However, the Secret Service, wary of all the windows in the master bedroom, wasn’t having it and directed Roosevelt to stay in the much more modest guest bedroom.
It didn’t seem to bother Roosevelt, who — herself a champion for human rights — was more interested in the woman of the house than her bedchamber. She wrote about Bethune in the now defunct New York World-Telegram and a copy of the article hangs on the guest bedroom wall.
"I have real admiration for Mrs. Bethune and her devotion to her race as well as her tact and wisdom in all the work she undertakes," Roosevelt wrote.
The Sunroom or the “Who’s Who Room,” as it called colloquially is one of the more interesting rooms in the house. In it, all one has to do is point — and history unfolds, Youmans said.
Rows upon rows of photos line the walls, including one addressed to Bethune by Truman himself. An intricate wooden cane, given to Franklin D. Roosevelt, by his uncle — and 26th U.S. President Theodore Roosevelt rests in a glass case. Another section houses a B-CU senior exhibit featuring letters, Bethune’s gavel, and Haitian Medal of Honor from 1949.
In 1953, two years before she died, Bethune willed the home to the Mary McLeod Bethune Foundation. She said she wanted the home to serve as a place to “awaken people and have them realize there is something in the world they can do.”
Her gravesite rests on the flowered grounds just outside the home.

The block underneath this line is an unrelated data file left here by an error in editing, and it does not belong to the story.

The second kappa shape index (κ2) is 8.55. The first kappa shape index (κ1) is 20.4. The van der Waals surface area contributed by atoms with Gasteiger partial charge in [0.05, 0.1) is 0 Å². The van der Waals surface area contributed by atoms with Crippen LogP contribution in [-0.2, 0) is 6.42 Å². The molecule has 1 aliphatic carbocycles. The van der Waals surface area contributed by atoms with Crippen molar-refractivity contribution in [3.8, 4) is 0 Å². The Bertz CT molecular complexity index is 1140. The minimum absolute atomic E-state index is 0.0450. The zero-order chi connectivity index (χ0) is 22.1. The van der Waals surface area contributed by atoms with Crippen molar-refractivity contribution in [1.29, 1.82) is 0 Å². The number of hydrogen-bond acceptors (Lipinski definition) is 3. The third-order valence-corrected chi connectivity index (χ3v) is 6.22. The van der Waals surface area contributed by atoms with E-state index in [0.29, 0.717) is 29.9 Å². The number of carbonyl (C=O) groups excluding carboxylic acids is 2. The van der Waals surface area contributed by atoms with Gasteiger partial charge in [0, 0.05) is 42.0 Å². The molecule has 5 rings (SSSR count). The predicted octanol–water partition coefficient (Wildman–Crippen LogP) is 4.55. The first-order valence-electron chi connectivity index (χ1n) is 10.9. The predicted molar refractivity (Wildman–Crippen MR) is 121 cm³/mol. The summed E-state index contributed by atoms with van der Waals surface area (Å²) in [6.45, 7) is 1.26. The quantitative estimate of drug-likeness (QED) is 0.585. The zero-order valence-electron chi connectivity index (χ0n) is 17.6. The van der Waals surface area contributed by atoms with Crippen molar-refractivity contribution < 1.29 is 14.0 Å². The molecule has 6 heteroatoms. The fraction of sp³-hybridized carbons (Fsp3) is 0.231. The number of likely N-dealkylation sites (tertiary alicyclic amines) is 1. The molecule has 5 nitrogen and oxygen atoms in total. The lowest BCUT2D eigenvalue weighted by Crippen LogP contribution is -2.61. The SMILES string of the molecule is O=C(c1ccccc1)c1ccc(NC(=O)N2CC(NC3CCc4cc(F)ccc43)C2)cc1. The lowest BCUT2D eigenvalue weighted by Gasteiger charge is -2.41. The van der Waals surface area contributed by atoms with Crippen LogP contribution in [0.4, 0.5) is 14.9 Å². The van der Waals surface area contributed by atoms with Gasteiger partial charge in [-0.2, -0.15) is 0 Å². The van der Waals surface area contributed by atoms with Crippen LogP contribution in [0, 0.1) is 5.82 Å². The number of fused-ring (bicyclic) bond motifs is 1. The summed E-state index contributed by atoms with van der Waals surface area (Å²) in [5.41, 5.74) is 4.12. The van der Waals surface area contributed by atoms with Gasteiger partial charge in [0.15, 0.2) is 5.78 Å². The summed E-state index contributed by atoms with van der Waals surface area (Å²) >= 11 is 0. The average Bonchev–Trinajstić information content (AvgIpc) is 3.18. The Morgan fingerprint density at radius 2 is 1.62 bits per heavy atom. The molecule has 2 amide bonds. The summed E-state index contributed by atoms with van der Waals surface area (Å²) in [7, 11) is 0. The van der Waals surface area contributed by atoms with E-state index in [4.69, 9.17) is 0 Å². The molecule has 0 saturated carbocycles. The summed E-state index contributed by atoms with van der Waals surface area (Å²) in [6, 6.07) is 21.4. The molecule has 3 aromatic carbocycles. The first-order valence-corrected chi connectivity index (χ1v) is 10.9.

On December 2, 1974, the National Park Service listed the home as a National Historic Landmark. According to the foundation’s website, it receives thousands of visitors each year.
Statues of elephants rest throughout the home, standing as symbols of the strength and wisdom indicative of Bethune, whose legacy continues to inspire successive generations. Among them is Bob, who said she admired Bethune’s bravery.
“History like this needs to be taught more in schools,” Bob said. “I know as little girl if I would’ve known about Dr. Bethune and if I would’ve known more about African American women and their power, I feel like that hugely would’ve impacted how I felt about myself and thankfully coming to this university has truly given me a unique black experience.”
If you go
WHERE: The Mary McLeod Bethune Foundation National Historic Landmark home is located at 640 Dr. Mary McLeod Bethune Boulevard in Daytona Beach.
HOURS: 10 a.m. to 3 p.m., Monday through Friday, and Saturdays by appointment.
COST: Tours are free and donations are welcome. Exterior photos are permitted, but interior shots are not allowed.
DONATE: To give or for more information about a visit email email@example.com or call 386-481-2121.
This story originally published to news-journalonline.com, and was shared to other Florida newspapers in the GateHouse Media network.